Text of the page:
02/19/2014 05:18 pm ET Updated Feb 19, 2014

Occidental College Pledges To Ban Investing In Makers Of Military-Style Assault Weapons


Occidental College in Los Angeles has decided that it will not knowingly invest its endowment in companies that manufacture military-style assault weapons to be sold to the general public.

The board of trustees' decision, reported Tuesday by the Los Angeles Times, is a first among American institutions of higher education.

The college made the decision to bar future investments in companies that produce military-style assault weapons or high-capacity ammunition magazines for public sale following pressure from its professors.

Christopher Calkins, chair of the Occidental Board of Trustees, told the faculty in a Jan. 27 statement that the college's endowment does not currently hold any investments in such companies according to its investment adviser, Cambridge Associates.

"[T]he Board of Trustees agrees that, as a matter of practice, the endowment will not knowingly invest in such companies in the future," Calkins wrote. "The Trustees further agree with the rationale stated in your letter and support the recent decision of President [Jonathan] Veitch to sign a letter calling for reinstating a ban on military-style semi-automatic assault weapons and high-capacity ammunition magazines."

Faculty members began pushing for this action following a slew of mass shootings over the past year and a half, including the Sandy Hook Elementary School massacre. Military-style assault weapons were frequently used in the shootings.

"It's a statement of principle about the mission of higher education to be a voice of reason in a world of a lot of violence," Occidental politics professor Peter Dreier told the Los Angeles Times.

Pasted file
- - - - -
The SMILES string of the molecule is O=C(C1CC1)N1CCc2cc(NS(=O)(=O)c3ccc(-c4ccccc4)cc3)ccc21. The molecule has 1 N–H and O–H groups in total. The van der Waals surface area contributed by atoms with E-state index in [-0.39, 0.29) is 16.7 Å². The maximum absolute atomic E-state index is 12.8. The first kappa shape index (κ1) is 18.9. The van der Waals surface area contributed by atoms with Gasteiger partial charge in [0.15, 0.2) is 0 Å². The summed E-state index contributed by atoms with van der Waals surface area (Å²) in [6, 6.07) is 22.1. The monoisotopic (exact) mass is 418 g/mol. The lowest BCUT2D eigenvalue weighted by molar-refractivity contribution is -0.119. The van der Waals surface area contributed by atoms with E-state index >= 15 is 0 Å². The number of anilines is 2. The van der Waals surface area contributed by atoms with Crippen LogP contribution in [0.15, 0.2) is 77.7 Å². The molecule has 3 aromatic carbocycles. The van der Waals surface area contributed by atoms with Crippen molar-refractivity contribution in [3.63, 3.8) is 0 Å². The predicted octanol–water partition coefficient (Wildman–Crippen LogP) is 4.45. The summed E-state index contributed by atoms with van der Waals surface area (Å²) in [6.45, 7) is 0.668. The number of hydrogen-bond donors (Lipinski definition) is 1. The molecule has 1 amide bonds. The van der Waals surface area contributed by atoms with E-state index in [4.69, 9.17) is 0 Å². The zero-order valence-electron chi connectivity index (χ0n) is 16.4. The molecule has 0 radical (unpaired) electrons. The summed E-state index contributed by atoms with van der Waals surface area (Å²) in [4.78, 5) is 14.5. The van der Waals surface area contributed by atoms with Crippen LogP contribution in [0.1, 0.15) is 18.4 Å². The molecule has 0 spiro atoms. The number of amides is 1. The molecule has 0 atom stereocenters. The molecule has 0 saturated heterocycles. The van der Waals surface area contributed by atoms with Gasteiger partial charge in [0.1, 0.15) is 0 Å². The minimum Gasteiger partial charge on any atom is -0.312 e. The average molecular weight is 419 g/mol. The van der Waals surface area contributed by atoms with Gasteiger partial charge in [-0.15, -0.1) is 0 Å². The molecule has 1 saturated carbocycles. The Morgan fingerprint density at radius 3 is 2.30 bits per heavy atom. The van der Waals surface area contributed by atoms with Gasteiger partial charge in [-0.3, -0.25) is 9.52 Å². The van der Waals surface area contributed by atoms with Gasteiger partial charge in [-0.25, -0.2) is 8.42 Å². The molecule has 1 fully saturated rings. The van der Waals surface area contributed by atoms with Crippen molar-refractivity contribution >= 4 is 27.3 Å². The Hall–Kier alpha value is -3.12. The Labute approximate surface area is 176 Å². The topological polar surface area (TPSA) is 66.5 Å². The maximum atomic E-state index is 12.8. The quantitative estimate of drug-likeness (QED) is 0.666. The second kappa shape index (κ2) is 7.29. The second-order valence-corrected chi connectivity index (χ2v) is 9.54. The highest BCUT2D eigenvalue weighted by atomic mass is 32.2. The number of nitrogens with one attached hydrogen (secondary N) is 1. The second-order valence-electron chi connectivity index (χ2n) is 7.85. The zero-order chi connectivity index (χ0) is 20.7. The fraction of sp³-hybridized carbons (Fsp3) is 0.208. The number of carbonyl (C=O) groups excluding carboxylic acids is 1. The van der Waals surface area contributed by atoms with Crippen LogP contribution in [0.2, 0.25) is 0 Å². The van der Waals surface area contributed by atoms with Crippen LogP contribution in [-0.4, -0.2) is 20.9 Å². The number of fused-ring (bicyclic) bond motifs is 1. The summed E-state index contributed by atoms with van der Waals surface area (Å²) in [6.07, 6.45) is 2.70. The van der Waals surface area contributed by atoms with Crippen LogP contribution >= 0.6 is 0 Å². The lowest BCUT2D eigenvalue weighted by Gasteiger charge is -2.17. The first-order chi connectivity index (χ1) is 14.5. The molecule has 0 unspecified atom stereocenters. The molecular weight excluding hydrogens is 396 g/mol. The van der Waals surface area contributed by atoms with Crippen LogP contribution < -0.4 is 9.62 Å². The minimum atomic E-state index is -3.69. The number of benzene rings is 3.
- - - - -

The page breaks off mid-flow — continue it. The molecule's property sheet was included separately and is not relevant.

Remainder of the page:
The Campaign to Unload, a group that advocates for such divestment from manufacturers of assault weapons and high-capacity magazines, praised Occidental for its decision:

The group also pointed out that President Barack Obama made his first political speech as an Occidental student during an anti-apartheid rally in 1981. Colleges were widely pressured in the 1980s to divest from companies doing business in South Africa as a way to protest apartheid.

More recently, schools have been pushed to divest from certain companies by climate change activists, albeit with little success.

Calkins, the trustees chair, offered one caveat about his board's decision.

"It is important to point out that a significant portion of the endowment is invested with managers that co-mingle our funds with the funds of other investors," he wrote. "We have no direct control over and no day-to-day knowledge of the investments made by such managers. However, we have communicated our concerns to Cambridge Associates who has responded that, for various reasons, it is very unlikely that any of our investment managers would invest in companies that manufacture military-style assault rifles."